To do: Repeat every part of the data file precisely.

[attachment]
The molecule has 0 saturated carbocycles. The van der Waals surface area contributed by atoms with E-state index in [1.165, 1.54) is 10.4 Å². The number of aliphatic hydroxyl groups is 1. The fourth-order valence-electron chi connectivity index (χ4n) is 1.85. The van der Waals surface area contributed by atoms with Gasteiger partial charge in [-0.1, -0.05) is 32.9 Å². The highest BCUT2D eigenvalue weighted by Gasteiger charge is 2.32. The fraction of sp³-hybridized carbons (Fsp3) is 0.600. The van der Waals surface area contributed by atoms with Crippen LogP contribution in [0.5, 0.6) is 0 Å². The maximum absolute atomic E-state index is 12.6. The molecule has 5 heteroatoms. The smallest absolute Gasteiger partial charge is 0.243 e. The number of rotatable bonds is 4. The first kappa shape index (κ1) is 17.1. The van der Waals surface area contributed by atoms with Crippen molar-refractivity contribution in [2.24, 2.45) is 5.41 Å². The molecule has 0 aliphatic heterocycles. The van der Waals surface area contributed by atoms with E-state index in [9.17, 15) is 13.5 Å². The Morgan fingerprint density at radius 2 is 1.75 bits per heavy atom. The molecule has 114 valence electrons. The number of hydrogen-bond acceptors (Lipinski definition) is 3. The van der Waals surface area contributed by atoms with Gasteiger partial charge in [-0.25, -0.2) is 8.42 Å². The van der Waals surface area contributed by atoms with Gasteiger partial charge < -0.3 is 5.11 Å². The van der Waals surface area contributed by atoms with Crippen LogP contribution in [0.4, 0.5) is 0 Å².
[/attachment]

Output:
The molecule has 0 saturated carbocycles. The van der Waals surface area contributed by atoms with E-state index in [1.165, 1.54) is 10.4 Å². The number of aliphatic hydroxyl groups is 1. The fourth-order valence-electron chi connectivity index (χ4n) is 1.85. The van der Waals surface area contributed by atoms with Gasteiger partial charge in [-0.1, -0.05) is 32.9 Å². The highest BCUT2D eigenvalue weighted by Gasteiger charge is 2.32. The fraction of sp³-hybridized carbons (Fsp3) is 0.600. The van der Waals surface area contributed by atoms with Crippen LogP contribution in [0.5, 0.6) is 0 Å². The maximum absolute atomic E-state index is 12.6. The molecule has 5 heteroatoms. The smallest absolute Gasteiger partial charge is 0.243 e. The number of rotatable bonds is 4. The first kappa shape index (κ1) is 17.1. The van der Waals surface area contributed by atoms with Crippen molar-refractivity contribution in [2.24, 2.45) is 5.41 Å². The molecule has 0 aliphatic heterocycles. The van der Waals surface area contributed by atoms with E-state index in [9.17, 15) is 13.5 Å². The Morgan fingerprint density at radius 2 is 1.75 bits per heavy atom. The molecule has 114 valence electrons. The number of hydrogen-bond acceptors (Lipinski definition) is 3. The van der Waals surface area contributed by atoms with Gasteiger partial charge in [-0.25, -0.2) is 8.42 Å². The van der Waals surface area contributed by atoms with Gasteiger partial charge < -0.3 is 5.11 Å². The van der Waals surface area contributed by atoms with Crippen LogP contribution in [0.4, 0.5) is 0 Å².